Having played for 13 clubs during his 18-year career, Christian Vieri was one of football's true itinerants, a well-travelled striker with a wanderlust surpassed only by the likes of Rivaldo, Romario and Sebastian Abreu.
But while that South American trio were perhaps always destined to shine with a ball at their feet, the former Italy stalwart could easily have been lost to the beautiful game. Ask who he idolised most during his formative years and Vieri will happily sing the praises of… Allan Border.
If the name fails to ring any bells, do not fret. Border may be a sporting legend, but his feats cannot be found in any football almanac. Instead, he is a former Australian cricket captain, and his batting prowess captivated the young Vieri after his family moved Down Under from Italy, where he was born in 1973. Beguiled by the sound of leather on willow, Vieri was long tempted by the sport but ultimately opted for football, spending his prime putting the ball in the net with astonishing regularity and representing La Nazionale with pride.
FIFA.com met up with the retired marksman at the 2014 Annual Match against Poverty. Five years on from hanging up his boots, charity initiatives have become a staple for Vieri as he fills his time with as many pursuits as he racked up clubs during his playing days.
Torn between two sports and two nations as he grew up in Sydney's Italian community, Vieri's mind was eventually made up for him when his family left Australia and returned to Italy. He dedicated himself to football and took his first steps in the game with Prato in Serie C, where his talents were spotted by Torino. A move to the top flight swiftly followed and Vieri enjoyed his first taste of Serie A in 1991. He managed just one goal in seven outings, but little did he know that it would prove to be the first of many.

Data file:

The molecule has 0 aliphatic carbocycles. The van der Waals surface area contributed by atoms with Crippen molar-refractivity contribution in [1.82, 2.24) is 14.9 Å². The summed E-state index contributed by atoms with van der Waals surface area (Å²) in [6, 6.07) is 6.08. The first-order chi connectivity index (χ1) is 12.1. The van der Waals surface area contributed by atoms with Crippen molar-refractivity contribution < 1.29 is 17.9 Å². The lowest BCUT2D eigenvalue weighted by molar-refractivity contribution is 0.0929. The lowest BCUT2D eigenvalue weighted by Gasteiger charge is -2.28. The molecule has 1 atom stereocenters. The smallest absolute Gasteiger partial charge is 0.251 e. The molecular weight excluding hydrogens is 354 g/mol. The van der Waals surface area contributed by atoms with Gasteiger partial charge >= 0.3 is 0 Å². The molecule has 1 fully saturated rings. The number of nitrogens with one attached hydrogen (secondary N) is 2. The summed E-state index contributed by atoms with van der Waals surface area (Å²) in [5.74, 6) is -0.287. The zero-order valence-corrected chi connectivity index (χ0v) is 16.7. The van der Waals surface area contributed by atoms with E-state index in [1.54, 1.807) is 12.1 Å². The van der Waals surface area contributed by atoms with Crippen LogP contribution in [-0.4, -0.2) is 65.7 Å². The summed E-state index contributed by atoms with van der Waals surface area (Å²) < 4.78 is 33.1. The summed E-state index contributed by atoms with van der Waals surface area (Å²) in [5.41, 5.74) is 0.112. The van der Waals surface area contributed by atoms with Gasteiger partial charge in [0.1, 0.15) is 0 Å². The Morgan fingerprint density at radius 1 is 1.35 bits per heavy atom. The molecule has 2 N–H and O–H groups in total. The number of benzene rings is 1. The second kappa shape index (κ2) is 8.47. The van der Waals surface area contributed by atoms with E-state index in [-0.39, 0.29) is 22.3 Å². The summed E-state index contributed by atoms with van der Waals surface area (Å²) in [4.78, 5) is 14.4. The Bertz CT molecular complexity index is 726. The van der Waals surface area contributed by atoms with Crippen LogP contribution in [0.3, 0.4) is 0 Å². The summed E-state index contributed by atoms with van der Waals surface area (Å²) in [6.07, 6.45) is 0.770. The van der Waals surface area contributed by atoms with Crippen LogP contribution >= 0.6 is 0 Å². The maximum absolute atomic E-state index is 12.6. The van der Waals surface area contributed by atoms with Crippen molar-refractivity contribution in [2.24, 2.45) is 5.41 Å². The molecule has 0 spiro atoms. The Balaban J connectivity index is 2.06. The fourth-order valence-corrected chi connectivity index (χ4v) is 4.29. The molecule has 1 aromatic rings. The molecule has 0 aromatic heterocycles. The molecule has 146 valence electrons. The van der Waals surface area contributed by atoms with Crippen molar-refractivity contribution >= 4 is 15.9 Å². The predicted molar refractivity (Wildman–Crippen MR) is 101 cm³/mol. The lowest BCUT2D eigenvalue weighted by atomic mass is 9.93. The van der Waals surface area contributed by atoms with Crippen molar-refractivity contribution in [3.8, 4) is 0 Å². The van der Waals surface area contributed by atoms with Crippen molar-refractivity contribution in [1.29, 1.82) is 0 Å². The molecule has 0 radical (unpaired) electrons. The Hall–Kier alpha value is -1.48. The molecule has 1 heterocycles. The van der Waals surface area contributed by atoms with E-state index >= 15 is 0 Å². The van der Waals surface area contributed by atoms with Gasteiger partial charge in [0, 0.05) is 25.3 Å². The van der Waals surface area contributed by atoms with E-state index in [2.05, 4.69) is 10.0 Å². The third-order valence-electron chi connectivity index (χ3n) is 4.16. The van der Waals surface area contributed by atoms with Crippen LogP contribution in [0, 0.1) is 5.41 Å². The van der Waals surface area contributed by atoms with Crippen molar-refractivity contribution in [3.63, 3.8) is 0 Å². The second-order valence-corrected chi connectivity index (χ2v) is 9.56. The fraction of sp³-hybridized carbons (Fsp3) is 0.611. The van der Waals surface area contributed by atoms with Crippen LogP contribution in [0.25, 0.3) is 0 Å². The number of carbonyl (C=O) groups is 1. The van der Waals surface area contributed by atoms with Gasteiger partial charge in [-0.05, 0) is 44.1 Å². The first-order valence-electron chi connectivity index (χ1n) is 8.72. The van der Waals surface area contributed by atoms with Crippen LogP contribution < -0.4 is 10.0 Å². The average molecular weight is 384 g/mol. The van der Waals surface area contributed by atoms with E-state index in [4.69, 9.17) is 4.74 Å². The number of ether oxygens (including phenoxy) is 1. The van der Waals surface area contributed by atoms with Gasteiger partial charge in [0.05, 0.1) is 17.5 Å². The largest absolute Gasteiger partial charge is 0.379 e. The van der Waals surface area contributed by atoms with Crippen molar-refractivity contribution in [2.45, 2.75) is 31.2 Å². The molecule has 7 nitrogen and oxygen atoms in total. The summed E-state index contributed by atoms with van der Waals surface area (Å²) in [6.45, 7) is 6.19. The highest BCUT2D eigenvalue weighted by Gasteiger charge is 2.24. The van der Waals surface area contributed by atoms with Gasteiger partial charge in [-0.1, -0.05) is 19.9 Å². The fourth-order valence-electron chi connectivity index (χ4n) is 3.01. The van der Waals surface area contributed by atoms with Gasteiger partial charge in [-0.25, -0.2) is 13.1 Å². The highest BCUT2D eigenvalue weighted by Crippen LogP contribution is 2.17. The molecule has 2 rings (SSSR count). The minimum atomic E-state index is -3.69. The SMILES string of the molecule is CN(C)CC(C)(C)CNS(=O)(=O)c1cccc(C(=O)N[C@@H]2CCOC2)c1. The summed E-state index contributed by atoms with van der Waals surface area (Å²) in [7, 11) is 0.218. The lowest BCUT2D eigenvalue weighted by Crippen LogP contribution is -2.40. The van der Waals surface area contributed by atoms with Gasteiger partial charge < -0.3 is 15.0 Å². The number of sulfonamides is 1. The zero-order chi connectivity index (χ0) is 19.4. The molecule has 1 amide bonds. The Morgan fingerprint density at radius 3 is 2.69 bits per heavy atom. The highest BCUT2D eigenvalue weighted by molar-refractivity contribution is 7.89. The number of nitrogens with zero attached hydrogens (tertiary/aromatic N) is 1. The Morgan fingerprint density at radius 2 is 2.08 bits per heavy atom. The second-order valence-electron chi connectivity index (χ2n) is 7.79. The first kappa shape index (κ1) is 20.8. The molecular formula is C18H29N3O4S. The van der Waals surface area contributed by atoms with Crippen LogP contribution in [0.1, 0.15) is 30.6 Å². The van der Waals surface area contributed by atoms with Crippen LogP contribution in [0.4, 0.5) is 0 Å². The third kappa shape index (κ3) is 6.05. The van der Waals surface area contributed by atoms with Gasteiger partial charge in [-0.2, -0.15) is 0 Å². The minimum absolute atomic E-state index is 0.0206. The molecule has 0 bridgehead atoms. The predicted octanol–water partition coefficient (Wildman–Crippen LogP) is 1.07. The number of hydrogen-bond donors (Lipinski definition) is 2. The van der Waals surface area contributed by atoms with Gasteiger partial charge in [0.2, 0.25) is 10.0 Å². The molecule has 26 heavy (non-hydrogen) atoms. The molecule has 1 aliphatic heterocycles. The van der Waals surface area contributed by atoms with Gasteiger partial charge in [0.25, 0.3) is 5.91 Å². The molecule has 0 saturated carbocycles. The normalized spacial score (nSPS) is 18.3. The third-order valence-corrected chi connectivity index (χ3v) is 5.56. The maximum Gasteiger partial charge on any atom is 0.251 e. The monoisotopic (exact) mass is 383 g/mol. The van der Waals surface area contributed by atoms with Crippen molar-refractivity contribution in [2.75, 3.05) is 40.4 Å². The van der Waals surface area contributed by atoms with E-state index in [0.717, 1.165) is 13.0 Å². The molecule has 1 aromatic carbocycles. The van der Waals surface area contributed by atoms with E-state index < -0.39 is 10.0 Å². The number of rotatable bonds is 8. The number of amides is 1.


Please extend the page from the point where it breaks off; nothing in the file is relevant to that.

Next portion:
The next five years brought five more transfers, and the nomadic forward began to forge a reputation as a thoroughbred with a trademark playing style. Nicknamed Bobo, he possessed impressive physical strength, swept aside opposition defenders with ease and allied fearsome aerial ability with a thunderous shot. Those qualities soon inspired another moniker – Il Bisonte (the Bison) – and also brought him a first Italy call-up while at Juventus during the 1997/98 season, after which he made the cut for the 1998 FIFA World Cup France™.
"That was without doubt the greatest experience of my life," Vieri told FIFA.com. "Every footballer dreams about the World Cup and representing their country in the most important tournament on earth." He took to the event with panache too, hitting five goals on French soil and following up with four more at Korea/Japan 2002. "To play in two World Cups was an incredible experience. There was always an adrenaline rush and a special atmosphere. It was fantastic."
Those nine goals also make Vieri joint top scorer for La Squadra Azzurra in World Cup play, level with Paolo Rossi and Roberto Baggio. "I remember paying 10,000 Lira at one end of Fiorentina's ground to watch Baggio in action - it was crazy," said the 40-year-old, a huge admirer of the former playmaker. "I then found myself in the same squad as him at the World Cup. I couldn't believe my eyes. What's more, if he made a mess of a pass meant for me, he'd apologise. It was unbelievable."